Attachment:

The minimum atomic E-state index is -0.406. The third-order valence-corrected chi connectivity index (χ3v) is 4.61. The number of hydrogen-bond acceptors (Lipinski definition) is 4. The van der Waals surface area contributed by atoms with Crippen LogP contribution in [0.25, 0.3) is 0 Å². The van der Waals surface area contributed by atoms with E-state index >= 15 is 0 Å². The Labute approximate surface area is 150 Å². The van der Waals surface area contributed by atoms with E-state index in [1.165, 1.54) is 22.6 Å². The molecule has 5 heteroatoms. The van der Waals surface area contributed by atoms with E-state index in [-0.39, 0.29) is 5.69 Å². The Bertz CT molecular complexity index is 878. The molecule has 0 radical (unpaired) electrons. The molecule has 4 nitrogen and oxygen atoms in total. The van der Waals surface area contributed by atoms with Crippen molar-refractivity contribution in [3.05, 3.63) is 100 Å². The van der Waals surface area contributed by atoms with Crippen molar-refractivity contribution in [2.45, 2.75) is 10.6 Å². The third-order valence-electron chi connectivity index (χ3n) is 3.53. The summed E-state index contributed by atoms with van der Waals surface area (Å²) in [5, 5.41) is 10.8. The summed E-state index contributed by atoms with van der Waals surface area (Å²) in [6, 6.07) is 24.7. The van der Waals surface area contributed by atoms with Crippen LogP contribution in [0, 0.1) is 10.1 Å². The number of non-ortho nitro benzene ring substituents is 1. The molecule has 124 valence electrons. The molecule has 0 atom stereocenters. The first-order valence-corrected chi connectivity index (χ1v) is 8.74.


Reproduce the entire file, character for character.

The minimum atomic E-state index is -0.406. The third-order valence-corrected chi connectivity index (χ3v) is 4.61. The number of hydrogen-bond acceptors (Lipinski definition) is 4. The van der Waals surface area contributed by atoms with Crippen LogP contribution in [0.25, 0.3) is 0 Å². The van der Waals surface area contributed by atoms with E-state index >= 15 is 0 Å². The Labute approximate surface area is 150 Å². The van der Waals surface area contributed by atoms with E-state index in [1.165, 1.54) is 22.6 Å². The molecule has 5 heteroatoms. The van der Waals surface area contributed by atoms with E-state index in [-0.39, 0.29) is 5.69 Å². The Bertz CT molecular complexity index is 878. The molecule has 0 radical (unpaired) electrons. The molecule has 4 nitrogen and oxygen atoms in total. The van der Waals surface area contributed by atoms with Crippen molar-refractivity contribution in [3.05, 3.63) is 100 Å². The van der Waals surface area contributed by atoms with Crippen molar-refractivity contribution in [2.45, 2.75) is 10.6 Å². The third-order valence-electron chi connectivity index (χ3n) is 3.53. The summed E-state index contributed by atoms with van der Waals surface area (Å²) in [5, 5.41) is 10.8. The summed E-state index contributed by atoms with van der Waals surface area (Å²) in [6, 6.07) is 24.7. The van der Waals surface area contributed by atoms with Crippen LogP contribution in [0, 0.1) is 10.1 Å². The number of non-ortho nitro benzene ring substituents is 1. The molecule has 124 valence electrons. The molecule has 0 atom stereocenters. The first-order valence-corrected chi connectivity index (χ1v) is 8.74.